In the modern world, we are increasingly accustomed to a culture which is based on liberty; the freedom of individuals to act as they choose, albeit within certain limits that usually concern the avoidance of harm to others. Thus, for example, the right to free speech is constrained by laws on defamation which limit what we can say when our freedom to say it would cause harm to others. However, given the emphasis on liberty and freedom, we generally anticipate a relatively ‘hands off’ approach from the state (or other organisations), thereby facilitating our ability to determine the shape of our own lives; to make our own decisions – to be autonomous. Atkins says:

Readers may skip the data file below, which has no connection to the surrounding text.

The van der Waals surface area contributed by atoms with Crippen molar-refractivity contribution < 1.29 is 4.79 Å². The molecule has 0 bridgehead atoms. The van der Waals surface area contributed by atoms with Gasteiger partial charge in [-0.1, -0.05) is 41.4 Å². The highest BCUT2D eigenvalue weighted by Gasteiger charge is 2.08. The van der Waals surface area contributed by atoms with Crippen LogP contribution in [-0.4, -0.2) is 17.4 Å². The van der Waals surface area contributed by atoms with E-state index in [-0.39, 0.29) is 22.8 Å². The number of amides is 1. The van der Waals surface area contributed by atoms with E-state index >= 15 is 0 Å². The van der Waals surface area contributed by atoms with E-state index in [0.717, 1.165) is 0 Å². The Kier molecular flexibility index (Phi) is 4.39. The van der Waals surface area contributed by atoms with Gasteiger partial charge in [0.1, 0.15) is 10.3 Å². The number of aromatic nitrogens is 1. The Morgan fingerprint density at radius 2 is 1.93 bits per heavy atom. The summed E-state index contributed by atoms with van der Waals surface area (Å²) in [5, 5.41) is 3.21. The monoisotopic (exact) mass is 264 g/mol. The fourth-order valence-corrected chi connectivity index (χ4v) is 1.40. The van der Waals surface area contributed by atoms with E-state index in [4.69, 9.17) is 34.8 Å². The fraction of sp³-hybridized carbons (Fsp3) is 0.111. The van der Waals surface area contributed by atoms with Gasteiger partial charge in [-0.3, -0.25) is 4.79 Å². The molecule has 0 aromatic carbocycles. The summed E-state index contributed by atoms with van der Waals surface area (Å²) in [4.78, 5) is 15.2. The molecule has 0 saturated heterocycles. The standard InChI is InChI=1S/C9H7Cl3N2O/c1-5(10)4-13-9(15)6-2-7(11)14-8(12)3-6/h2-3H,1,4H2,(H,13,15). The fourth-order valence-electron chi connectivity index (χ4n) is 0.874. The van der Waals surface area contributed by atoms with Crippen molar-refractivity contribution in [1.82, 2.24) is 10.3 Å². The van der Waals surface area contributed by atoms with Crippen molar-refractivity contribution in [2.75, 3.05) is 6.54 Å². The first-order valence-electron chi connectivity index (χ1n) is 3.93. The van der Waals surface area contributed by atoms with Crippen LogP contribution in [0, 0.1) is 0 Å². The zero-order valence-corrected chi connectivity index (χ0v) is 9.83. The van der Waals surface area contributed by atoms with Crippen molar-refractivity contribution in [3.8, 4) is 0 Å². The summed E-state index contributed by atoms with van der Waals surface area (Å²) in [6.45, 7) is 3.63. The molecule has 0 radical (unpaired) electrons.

It is the particularity of our points of view that we respect when we respect autonomy. Autonomy, in the liberal tradition, is generally understood as self-determination: the freedom to pursue one’s conception of the good life, just as long as it does not impinge upon another’s identical freedom.1